Ways To Die: Amoebic Dysentery and Amoebiasis
First off, let’s get this out of the way - dysentery is not always amoebic, and the term “dysentery” refers only to the condition of having bloody diarrhea (bloody flux), caused by an infectious pathogen in the large intestine.
There are viral, protozoan, and bacillary dysenteries, in addition to the amoebic dysentery that shows up so often in tropical medicine. As a side-note, the dysentery that reared its ugly head in Oregon Trail (and on the real Oregon trail) would have been either bacillary (Shigellosis) or amoebic, depending upon the season and the location.
Amoebic dysentery and amoebiasis are caused by the amoebic pathogen Entamoeba histolytica. This single-celled organism is hardy, and able to spread easily, especially in environments where proper sanitation is not practiced.
Infection occurs by fecal-oral transmission, and begins when an encysted parasite is ingested by an individual, due to improper handling of food, water, fecal matter, or poor hand-washing practices. When the organism reaches the stomach, the acid dissolves the tough cyst surrounding the amoeba, and the now-active trophozoite (bottom) moves into the small intestine.
There are several paths that E. histolytica is known to take from here; for 90% of those infected, they’ll experience no symptoms, but will still spread encysted amoebas in their feces, possibly infecting others. Of course, acute amoebic dysentery (center left) is a possibility, and occurs in approximately 10% of infected patients. Many times, the amoebas will lie dormant in the mucosal wall of the small intestine, and not cause dysenteric symptoms until months or years later. Sometimes, chronic, long-term infection can occur (center right), especially when there is no or inadequate treatment. However, that is much more common in bacillary dysentery than amoebic dysentery. Of the 10% who become symptomatic, only 16% will experience severe ulceration and long-term damage of the intestine, and that number is much lower with proper anti-amoebic treatment.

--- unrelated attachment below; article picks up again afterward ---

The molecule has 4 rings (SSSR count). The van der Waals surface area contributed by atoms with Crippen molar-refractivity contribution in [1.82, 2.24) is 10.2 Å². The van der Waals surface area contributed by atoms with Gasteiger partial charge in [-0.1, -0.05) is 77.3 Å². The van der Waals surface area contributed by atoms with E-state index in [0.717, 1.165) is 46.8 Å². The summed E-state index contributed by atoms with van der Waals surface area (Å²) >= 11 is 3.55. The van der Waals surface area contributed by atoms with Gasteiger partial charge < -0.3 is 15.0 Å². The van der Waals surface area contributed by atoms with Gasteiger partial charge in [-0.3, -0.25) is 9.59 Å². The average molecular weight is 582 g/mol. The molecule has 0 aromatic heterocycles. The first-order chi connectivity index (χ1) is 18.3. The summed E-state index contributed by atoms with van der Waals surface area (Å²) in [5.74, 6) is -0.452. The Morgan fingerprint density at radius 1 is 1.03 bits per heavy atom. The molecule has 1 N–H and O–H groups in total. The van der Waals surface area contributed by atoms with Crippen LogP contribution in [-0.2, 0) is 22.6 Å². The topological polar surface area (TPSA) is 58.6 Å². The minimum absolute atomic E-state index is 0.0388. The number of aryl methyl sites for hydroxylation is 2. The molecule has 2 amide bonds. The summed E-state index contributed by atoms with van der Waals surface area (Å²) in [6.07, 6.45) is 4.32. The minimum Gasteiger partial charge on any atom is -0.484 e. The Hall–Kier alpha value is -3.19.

In some people, the amoeba makes its way through the intestinal wall, and into the bloodstream. From there, it can cause amoebic liver abscesses (top), compromising liver function, and sometimes mistaken for cancers. With some Latin American strains of E. histolytica, the semi-dormant amoebae will burrow into the lining of the ascending colon or rectum, and cause a long-lasting cellular response, which eventually can end up forming a large granulomatous mass. Other strains of this amoeba can cause severe swelling and flask-shaped ulcers in the lining of the large intestine.
The most important part of treating amoebic dysentery is continuous rehydration therapy - the rapid loss of fluids severely hinders the activity of the immune system and the body at large. Amoebicides (anti-amoebic medications) are also used these days, to speed recovery. In a typical amoebic dysentery case, the patient will recover within one week, assuming a basic standard of care.
Top: Large amoebic liver abscess protruding from the epigastrum.
Center left: Intestines affected by acute amoebic dysentery.
Bottom: Entamoeba histolytica in the mucosa of the small intestine.
Center right: Intestines affected by chronic amoebic dysentery.
Source: Dysenteries; their differentiation and treatment. Leonard Rogers, 1913.
Diseases of the Oregon Trail at APHL, by Michelle Forman
Dysentery in the Bad Bug Book, United States FDA